Remembering 9/11


Jordan Hutchcraft

Every year on September 11th, we spend the day remembering the lives lost in the attack on the World Trade Center. At school, you watch videos and talk about the event all day. Yesterday I thought about how the people in the Twin Towers, as well as the four planes, felt and reacted to the event in Sociology, read and analyzed poetry, articles, and other pieces of literature based on 9/11 in English, and study the series of events that led up to the tragedy, the events that took place during the tragedy, and the events that followed the tragedy in History.

I spent a majority of my day yesterday remembering a tragedy that I’m not sure I even remember. Sure, I was alive on September 11th, 2001, but I was only 4. I remember my mom and dad telling me what was happening, but the realness of the tragedy never really registered with me until yesterday. Don’t get me wrong, I know it was real and it happened, but I never understood the degree of loss this country went through until now.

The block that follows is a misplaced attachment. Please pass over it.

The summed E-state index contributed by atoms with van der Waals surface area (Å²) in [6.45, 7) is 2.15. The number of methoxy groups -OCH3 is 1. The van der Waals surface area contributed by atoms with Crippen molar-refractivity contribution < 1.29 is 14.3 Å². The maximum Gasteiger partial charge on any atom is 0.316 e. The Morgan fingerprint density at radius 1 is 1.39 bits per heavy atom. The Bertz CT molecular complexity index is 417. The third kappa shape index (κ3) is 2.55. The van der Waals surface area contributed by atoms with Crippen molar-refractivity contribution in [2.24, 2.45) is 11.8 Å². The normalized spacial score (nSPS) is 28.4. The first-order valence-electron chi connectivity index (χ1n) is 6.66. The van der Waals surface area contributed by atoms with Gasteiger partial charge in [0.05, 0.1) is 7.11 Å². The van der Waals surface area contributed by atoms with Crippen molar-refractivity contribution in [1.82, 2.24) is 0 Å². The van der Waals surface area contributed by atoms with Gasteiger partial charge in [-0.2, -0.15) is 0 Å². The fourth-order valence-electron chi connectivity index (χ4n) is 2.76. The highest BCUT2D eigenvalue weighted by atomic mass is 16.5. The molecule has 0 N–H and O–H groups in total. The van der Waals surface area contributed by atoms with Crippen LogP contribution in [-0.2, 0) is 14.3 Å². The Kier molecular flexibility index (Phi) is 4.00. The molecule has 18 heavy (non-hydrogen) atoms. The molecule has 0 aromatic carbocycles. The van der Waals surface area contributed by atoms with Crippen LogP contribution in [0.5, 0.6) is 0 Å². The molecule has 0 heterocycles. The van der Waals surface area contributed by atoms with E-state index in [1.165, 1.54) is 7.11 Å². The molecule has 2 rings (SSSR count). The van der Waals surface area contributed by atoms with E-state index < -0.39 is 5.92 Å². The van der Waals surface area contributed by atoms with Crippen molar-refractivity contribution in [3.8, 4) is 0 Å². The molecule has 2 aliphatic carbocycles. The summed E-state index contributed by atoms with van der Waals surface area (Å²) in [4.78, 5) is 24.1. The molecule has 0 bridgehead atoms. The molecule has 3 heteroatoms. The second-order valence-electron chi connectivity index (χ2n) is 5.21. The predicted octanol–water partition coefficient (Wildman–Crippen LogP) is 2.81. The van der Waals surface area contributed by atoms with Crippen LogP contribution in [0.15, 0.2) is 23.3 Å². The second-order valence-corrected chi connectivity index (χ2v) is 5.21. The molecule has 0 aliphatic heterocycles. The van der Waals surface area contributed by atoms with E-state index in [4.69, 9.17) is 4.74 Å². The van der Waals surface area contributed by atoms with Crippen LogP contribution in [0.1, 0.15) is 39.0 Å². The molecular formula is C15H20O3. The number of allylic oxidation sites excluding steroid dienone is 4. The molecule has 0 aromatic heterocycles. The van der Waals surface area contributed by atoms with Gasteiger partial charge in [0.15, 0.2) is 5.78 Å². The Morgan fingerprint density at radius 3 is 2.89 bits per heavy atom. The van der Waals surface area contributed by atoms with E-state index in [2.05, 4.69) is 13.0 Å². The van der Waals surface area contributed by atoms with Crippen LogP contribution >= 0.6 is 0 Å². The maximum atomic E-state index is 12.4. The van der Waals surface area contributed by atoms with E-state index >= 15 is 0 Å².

Seeing videos and news clips of the 1st tower on fire, the 2nd plane flying into the 2nd tower, and then both of the towers collapsing opened my eyes. I realized at that moment that as a country we became more secure, as a people we became stronger, and as a nation we became united.

The loss was indescribable. The tragedy unexplainable. Yet the gain was amazing. As I pay my respects to the innocent lives lost, I remember a tragedy I don’t really remember, and with the passing of each year I learn more and more about 9/11.